served as an attorney in state government for over thirty
years. He began his service as an Assistant Attorney General
in his native state of North Carolina, then moved to New York
and joined the office of the Manhattan District Attorney. In
1989 he became the Deputy Chief of the Frauds Bureau in that
office, and in 1992 was appointed Senior Investigative
Counsel in the Rackets Bureau. He joined the New York Office
of the Attorney General ("NYOAG") in 1999. From
2002 to 2008, Prather served as the Deputy Attorney General
in charge of the NYOAG's Organized Crime Task Force
("OCTF"). When he initiated this qui tam
action, he was serving as the Deputy Inspector General for
Investigation in the Metropolitan Transportation Authority,
Office of the Inspector General.
his many years as a government attorney, Prather supervised
hundreds of wiretaps. The OCTF alone conducted over 200
wiretaps per year. As head of the OCTF, Prather was
authorized to determine when it was necessary to seek court
permission to use wiretaps, and to personally apply for
eavesdropping warrants. He also reviewed telecom
companies' rate sheets and developed surveillance
the mid-1990s, most wiretaps required the manual
"bugging" of a phone or phone line. To bug a phone
line, law enforcement would either physically attach a device
to the phone wire or place a bug inside the phone itself. The
phone company would then set up a separate line into which
law enforcement could dial and listen to the conversations
taking place over the bugged line. The separate line was
essentially the same as any other business or residential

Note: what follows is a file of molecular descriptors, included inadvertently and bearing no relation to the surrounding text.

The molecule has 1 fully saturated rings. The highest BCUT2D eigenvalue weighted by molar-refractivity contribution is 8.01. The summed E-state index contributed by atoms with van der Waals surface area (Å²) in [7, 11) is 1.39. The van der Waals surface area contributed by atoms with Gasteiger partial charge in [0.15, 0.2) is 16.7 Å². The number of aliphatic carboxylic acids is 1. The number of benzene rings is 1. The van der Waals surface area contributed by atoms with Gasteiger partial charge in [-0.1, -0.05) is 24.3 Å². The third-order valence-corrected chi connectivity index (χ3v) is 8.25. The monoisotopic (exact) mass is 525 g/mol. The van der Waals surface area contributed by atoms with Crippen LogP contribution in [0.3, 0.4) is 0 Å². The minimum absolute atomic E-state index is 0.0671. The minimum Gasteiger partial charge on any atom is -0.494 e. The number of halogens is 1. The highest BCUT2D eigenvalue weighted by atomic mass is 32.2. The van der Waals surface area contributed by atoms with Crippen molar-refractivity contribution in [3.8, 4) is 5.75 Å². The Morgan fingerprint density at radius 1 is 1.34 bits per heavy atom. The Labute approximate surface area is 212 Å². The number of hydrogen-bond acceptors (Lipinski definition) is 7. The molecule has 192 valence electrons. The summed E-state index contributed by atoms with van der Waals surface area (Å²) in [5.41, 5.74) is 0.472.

phone line provided by the phone company.
the emergence of cellular phones, this method of bugging
telephones was no longer effective. In 1994, Congress passed
the Communications Assistance to Law Enforcement Agencies Act
("CALEA"), authorizing the payment of $500 million
to telecom companies for investment in the hardware and
software necessary to maintain law enforcement's ability
to effectively eavesdrop despite technological developments
in telecommunications. See 47 U.S.C. §
1001-1010. Prather alleges that as a result of these
upgrades, phone companies can now, "by a simple flick of
a switch, " duplicate and forward to law enforcement
both a call's audio content and its associated
information, such as caller identification. ER 188.
the government is required to pay the telecom companies for
their assistance with eavesdropping procedures. The Omnibus
Crime Control and Safe Streets Act of 1968
("OCCSSA"), as amended, requires phone carriers to
"furnish the applicant [requesting eavesdropping]
forthwith all information, facilities, and technical
assistance necessary to accomplish the interception
unobtrusively and with a minimum of interference with the
services that such provider . . . is according the person
whose communications are to be intercepted." 18 U.S.C.
§ 2518(4). In turn, law enforcement must compensate
carriers for the "reasonable expenses incurred in
providing such facilities or assistance." Id.
OCCSSA does not define "reasonable expenses." Nor
does the more-recently enacted CALEA reference the
reimbursement provision in the OCCSSA. In 2002, the Federal
Communications Commission ("FCC") issued an Order
and Final Rule stating that "carriers can recover at
least a portion of their CALEA software and hardware costs by
charging to [law enforcement agencies], for each electronic
surveillance order authorized by the CALEA, a fee that
includes recovery of capital costs, as well as recovery of
the specific costs ...